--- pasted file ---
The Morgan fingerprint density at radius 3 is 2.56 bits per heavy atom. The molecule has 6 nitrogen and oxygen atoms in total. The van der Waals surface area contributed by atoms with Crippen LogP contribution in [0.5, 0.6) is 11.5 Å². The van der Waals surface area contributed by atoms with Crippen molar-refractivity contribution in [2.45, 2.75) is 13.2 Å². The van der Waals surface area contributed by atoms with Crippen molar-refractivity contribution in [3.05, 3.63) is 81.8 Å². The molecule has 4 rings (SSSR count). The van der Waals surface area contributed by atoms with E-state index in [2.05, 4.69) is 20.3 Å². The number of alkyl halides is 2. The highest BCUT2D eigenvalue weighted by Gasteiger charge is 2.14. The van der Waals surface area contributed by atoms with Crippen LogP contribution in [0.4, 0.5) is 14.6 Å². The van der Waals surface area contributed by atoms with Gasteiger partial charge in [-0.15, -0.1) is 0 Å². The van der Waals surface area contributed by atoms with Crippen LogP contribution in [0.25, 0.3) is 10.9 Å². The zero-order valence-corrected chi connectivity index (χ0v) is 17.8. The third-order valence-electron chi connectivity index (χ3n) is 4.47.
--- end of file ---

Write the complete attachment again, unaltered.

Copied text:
The Morgan fingerprint density at radius 3 is 2.56 bits per heavy atom. The molecule has 6 nitrogen and oxygen atoms in total. The van der Waals surface area contributed by atoms with Crippen LogP contribution in [0.5, 0.6) is 11.5 Å². The van der Waals surface area contributed by atoms with Crippen molar-refractivity contribution in [2.45, 2.75) is 13.2 Å². The van der Waals surface area contributed by atoms with Crippen molar-refractivity contribution in [3.05, 3.63) is 81.8 Å². The molecule has 4 rings (SSSR count). The van der Waals surface area contributed by atoms with E-state index in [2.05, 4.69) is 20.3 Å². The number of alkyl halides is 2. The highest BCUT2D eigenvalue weighted by Gasteiger charge is 2.14. The van der Waals surface area contributed by atoms with Crippen LogP contribution in [0.4, 0.5) is 14.6 Å². The van der Waals surface area contributed by atoms with Gasteiger partial charge in [-0.15, -0.1) is 0 Å². The van der Waals surface area contributed by atoms with Crippen LogP contribution in [0.25, 0.3) is 10.9 Å². The zero-order valence-corrected chi connectivity index (χ0v) is 17.8. The third-order valence-electron chi connectivity index (χ3n) is 4.47.